This reflection, the Jungians believe, stem from the archetypes of the collective unconsious. Whereas Freud, the precursor to Jung, believed the unconsious to be best represented by an iceberg and the conscious merely as the visible tip, the Jungians take this a step further and say that all tips, all consiouses, are connected underneath the surface, or in the subconscious. Therefore we all have similar images conjured up when confronting a situation or idea. These can be found in man’s myths and symbols. “Myth, we may say, is the transmission of the cumulative knowledge, experience, and universal truths constant in our human existence, through the consistent symbologies known to folklore” Studies have shown the vast similarities between myths of very dissimilar culture to be striking high in number. Therefore, no matter how strange we find the magic of Gandalf, the frolickings of the elves or the power of the Ring, we feel comfortable in this world because we recognize the situations and can relate to the symbologies. “That the world of Middle-earth seems real to so many readers of Tolkien’s subcreation does not appear surprising in this light, for the experiences of the characters are universally valid, no matter how otherworldly their trappings may be.”
Norse mythology and Christianity, directly and indirectly, were the most important influences on Tolkien’s writings. Out of these influences he created a unique world in which he attempted and hoped to show a portion of the universal truth. All who have read Tolkien know the magic.
Books on the topic of this essay may be found in The Imaginative Conservative Bookstore.
Anderson, R.B. Norse Mythology: The Religion of Our Forefathers. Chicago: Scott, Foresman & Co., 1896.
Carpenter, Humphrey. The Inklings. Boston: Houghton Mifflin Company, 1979.
Carpenter, Humphrey. Tolkien: A Biography, New York: George Allen & Urwin Publishers Ltd., 1977.
Hallberg, Peter. The Icelandic Saga. Lincoln: University of Nebraska Press, 1962.
Kilby, Clyde S. Tolkien and the Silmarillion. Wheaton: Harold Shaw Publishers, 1976.
Petty, Anne C. One Ring to Bind Them All: Tolkien’s Mythology. The University of Alabama Press, 1979.
 Clyde S. Kilby, Tolkien and the Silmarillion, (Wheaton, Ill.: Harold Shaw, 1976), p. 76.
 Humphrey Carpenter, Tolkien: A Biography, (New York: George Allen & Urwin, 1977), p. 24.
 Humphrey Carpenter, The Inklings, (Boston: Houghton Mil(lin Co.. 1979), p. 25.
 Humphey Carpenter, The Inklings, (Boston: Houghton Mifflin Co., 1979), p. 29.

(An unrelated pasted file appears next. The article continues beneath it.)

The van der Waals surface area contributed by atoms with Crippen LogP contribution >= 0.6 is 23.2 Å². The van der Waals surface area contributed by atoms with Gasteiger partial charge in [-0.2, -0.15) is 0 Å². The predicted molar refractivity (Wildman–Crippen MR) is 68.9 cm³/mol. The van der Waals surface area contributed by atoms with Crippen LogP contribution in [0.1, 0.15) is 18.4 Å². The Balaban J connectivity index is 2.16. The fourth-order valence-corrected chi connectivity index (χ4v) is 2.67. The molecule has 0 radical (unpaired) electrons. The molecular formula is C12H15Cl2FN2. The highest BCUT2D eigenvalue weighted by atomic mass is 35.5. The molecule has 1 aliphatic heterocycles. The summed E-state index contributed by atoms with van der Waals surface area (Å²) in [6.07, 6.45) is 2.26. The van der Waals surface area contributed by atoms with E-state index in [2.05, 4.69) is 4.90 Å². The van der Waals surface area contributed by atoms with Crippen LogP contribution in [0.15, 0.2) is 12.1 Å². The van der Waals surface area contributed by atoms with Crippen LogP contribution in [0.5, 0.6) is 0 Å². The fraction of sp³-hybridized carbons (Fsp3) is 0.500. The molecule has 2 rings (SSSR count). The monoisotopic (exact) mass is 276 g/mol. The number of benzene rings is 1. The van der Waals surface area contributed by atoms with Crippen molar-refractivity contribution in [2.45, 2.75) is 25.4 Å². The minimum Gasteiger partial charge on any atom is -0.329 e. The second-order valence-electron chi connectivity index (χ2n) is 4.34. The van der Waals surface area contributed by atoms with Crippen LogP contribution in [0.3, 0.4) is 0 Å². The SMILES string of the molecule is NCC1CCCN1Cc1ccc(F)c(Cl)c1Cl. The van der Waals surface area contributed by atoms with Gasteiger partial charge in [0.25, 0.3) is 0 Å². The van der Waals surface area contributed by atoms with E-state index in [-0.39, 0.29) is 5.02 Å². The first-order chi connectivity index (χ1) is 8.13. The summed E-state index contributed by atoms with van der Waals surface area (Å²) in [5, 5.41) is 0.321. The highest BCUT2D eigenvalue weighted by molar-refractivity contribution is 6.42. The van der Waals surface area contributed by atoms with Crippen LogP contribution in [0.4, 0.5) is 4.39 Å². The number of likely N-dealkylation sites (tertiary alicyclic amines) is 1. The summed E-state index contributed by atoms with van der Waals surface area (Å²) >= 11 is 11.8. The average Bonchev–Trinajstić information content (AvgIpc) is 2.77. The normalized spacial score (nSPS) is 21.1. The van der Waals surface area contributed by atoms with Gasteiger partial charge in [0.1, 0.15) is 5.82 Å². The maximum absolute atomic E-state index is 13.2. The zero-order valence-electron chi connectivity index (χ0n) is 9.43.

Peter Hallberg, The Icelandic Saga, (Lincoln: University of Nebraska Press, 1962), p. 1.
 Peter Hallberg, The Icelandic Saga, (Lincoln: University of Nebraska Press, 1962), p. 46-47.
 Peter Hallberg, The Icelandic Saga, (Lincoln: University of Nebraska Press. 1962), p. 42.
 Humphrey Carpenter, Tolkien: A Biography, (N York: George Allen & Urwin, 1977), p.72.
 Peter Hallberg, The Icelandic Saga, (Lincoln: University of Nebraska Press, 1962), p. 41.
 Humphrey Carpenter. The Inklings. (Boston: Houghton Mifflin Co., 1979), p. 29.
 RB. Anderson, Norse Mythology: The Religion of Our Forefathers, (Chicago: Scott, Foresman & Co., 1896), p. 183.
 R B. Anderson, Norse Mythology: The Religion of Our Forefathers, (Chicago: Scott, Foresman & Co., 1896), p. 104.
 Humphrey Carpenter, Tolkien: A Biography, (New York: George Allen & Urwin. 1977), p. 199.
 R B. Anderson, Norse Mythology: The Religion of Our Forefathers, (Chicago: Scott, Foresman & Co., 1896), p. 178.
 Humphrey Carpenter, Tolkien.: A Biography, (New York: George Allen & Urwin, 1977). p. 72.
 Clyde S. Kilby, Tolkien and the Silmarillion. (Wheaton. Ill.: Harold Shaw. 1976), p. 53.
 Humphrey Carpenter, Tolkien: A Biography, (New York: George Allen & Urwin, 1977), p. 143.
 Clyde S. Kilby. Tolkien and the Silmarillion (Wheaton, Ill.: Harold Shaw, 1976), p. 57.
 Humphrey Carpenter, Tolkien: A Biography, (New York: George Allen & Urwin. 1977).
 Humphrey Carpenter, Tolkien: A Biography, (New York: George Allen & Urwin, 1977), p. 104-105.
 Humphrey Carpenter, Tolkien: A Biography, (New York: George Allen & Urwin, 1977), p. 102.
 Humphrey Carpenter, The Inklings, (Boston: Houihton Mifflin Co., 1979), p. 138.
 Humphrey Carpenter, The Inklings, (Boston: Houghton Mifflin Co.. 1979), p. 139.
 Humphrey Carpenter, Tolkien: A Biography, (New York: George Allen & Urwin. 1977), p. 103.
 Humphrey Carpenter, The Inklings, (Boston: Houghton Mifflin Co., 1979), p. 44.
 Arme C. Petty. One Ring to Bind Them All: Tolkien’s Mythology. (The University of Alabama Press. 1979), p. 30.
 Arme C. Petty, One Ring to Bind Them All: Tolkien’s Mythology. (The University of Alabama Press. 1979), p. 10.
 Anne C. Petty, One Ring to Bind Them AU: Tolkien’s Mythology, (The University of Alabama Press. 1979), p. 104.